Parents' Guide to

100 Sideways Miles

By Sandie Angulo Chen, Common Sense Media Reviewer

age 14+

Fabulous, thought-provoking tale about a boy with epilepsy.

100 Sideways Miles Poster Image

A Lot or a Little?

What you will—and won't—find in this book.

Community Reviews

age 15+

Based on 2 parent reviews

age 16+

Way too much swearing!

The F word in one variation or another appears at least 10 times in the first 47 pages, with lots of others thrown in for good measure. I think there must have been a contest as well to see how many times the writer could say "boner" as well. Lots of talk about male genitals and focus on them. A main sub story is getting condoms from the drug store to have sex with his girlfriend, and a friend that drinks excessively. No suitable for young teens.

This title has:

Too much sex
Too much swearing
Too much drinking/drugs/smoking
age 13+

Amazing contemporary fiction for boys.

Finn Easton is a 16 year-old boy living in the middle of no-where, California. Finn never tells anyone how he really feels. He is very good at just "being fine." He's okay. Always okay. Except he's not, really. This is the story of Finn's becoming more than okay with who he is. The journey of an epileptic, baseball-playing, poetic, never-been-kissed teenage boy. And it is a journey that all boys someday go on: how to escape from the book of their life and write their own story. By the second chapter I had a crystal clear picture of who Finn Easton was, what he sounded like, and how he felt about everything. This is character building; it is connecting to your reader; it is identifying with a fictional human being. This is great writing. Finn Easton is a poet, and that is the truth. His narrative is a hypnotic, colorful whirlwind of words coalescing into unexpected poetry as it falls from the page into your head. Finn is a boy with problems. As a little kid his mother was killed by a horse falling from a bridge, and that same horse broke Finn's back. Finn has epileptic seizures. He lives constantly under the shadow of his father's most famous book, which features a boy very much like Finn himself. One summer, Finn meets a girl, and he falls in love with this girl. After Julia moves back home, Finn and his best friend Cade go on an unexpected road trip to plan the rest of their lives. Next, I want to devote an entire paragraph to Cade Hernandez, Finn's best friend, so I will. Just, Cade, okay? Cade Hernandez is a god among boys. He is everything. Confident, attractive, funny, bold, the best friend a guy could ever have. But there are moments, and in those moments I know that Cade is even more than everything. He is loneliness. He is longing. He is the truth about boys and that's how it is. I love that kid. He reminds me of Conner Kirk from The Marbury Lens, and I love that kid, too. These best friends in Andrew Smith's book are simply the most well-written characters I've ever discovered. Don't be afraid of the horse on the cover. You'll discover something mesmerizing inside. Like all the words in your head just spill right out, until before you know it you're filled right up with "Twenty miles, twenty miles, twenty miles," and then you've traveled 60 miles sideways across the face of the Earth and you didn't even know it. This is a book for every reader. Girls, boys, parents, new adults. Sure, go ahead and recommend it to them. Especially girls who like books by John Green. Boys who don't like to read, or have a hard time sticking with a book. Anyone looking for a refreshing contemporary teen book that isn't mired down in love triangles. Yes, you. This book is for you.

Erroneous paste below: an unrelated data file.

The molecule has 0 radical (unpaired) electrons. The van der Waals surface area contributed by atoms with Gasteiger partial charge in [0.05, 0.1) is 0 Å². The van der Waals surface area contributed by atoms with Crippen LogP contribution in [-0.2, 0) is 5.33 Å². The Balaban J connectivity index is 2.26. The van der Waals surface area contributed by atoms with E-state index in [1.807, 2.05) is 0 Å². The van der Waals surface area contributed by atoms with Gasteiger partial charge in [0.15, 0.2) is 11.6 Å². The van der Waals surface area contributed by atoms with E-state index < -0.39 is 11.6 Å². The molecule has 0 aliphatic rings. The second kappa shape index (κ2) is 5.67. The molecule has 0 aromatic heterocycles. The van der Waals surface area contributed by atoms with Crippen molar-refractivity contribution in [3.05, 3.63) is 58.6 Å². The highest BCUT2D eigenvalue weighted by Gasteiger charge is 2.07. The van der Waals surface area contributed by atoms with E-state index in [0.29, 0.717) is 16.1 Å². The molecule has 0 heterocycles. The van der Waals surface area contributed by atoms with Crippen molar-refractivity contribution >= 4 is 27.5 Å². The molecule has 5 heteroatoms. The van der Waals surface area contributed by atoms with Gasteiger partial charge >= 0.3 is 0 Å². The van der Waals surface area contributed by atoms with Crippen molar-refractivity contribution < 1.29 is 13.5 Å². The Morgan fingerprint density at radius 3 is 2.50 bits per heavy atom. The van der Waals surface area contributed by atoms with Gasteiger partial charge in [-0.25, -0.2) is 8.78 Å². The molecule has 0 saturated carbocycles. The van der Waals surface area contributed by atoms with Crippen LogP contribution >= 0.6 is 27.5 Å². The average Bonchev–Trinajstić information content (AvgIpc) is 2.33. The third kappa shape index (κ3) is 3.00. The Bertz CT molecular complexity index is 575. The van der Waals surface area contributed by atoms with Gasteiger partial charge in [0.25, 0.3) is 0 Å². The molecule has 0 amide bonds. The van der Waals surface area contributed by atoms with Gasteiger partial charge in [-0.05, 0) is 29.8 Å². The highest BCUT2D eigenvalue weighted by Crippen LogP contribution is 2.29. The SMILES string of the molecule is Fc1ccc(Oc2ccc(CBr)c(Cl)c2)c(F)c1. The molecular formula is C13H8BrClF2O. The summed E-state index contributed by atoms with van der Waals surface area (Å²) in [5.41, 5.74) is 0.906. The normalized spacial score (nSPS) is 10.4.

This title has:

Educational value
Great messages

Is It Any Good?

Our review:
Parents say (2 ):
Kids say (1 ):

Andrew Smith is a phenomenal author who's among the best writers of male adolescence in contemporary literature. Yes, he's that good. He captures the ethos of teen boyhood -- pimples, pranks, penis jokes, and all -- and adds in the deep and mind-boggling ways young adults and not-quite-men question the marvels of the universe, starting with their own strange histories. Finn is tired of being the "boy in the book," particularly when that book is about alien invaders who want to rape and eat people (but that's his dad's crazy story, not his). What Finn wants is to hang out with Cade, and once he meets Julia, he just wants to be with her, kiss her, and think about being with and kissing her. But no matter how hard Finn tries, he can't stop thinking about the fateful day a horse headed to a knackery (rendering plant) killed his mom and changed his life.

Finn's quirky journey of self-discovery is not for every reader, particularly those who just want escapist romances or definable genre stories. Nothing about Smith's books is superficial or easy to describe. And that's more than fine, because Smith is a stellar wordsmith who gets that the same 16-year-old guy who cracks up at his best friend's elaborate pranks and obsesses about the indignity of never having kissed a girl also can describe his seizures as a beautiful emptying of words and the inevitability of death as "the knackery never shuts down." Smith provides his readers with another pivotal father-son relationship, one in which the father and son truly know, respect, and love each other, even when ugly, regrettable teen words are spoken. He also portrays young love as more than a lust-fueled (although, yes, there is lust, too) endeavor but as a meeting of open minds and tender hearts. Few authors can make you think, laugh, and cry all at once, but Smith can and does with every one of his novels.

Book Details

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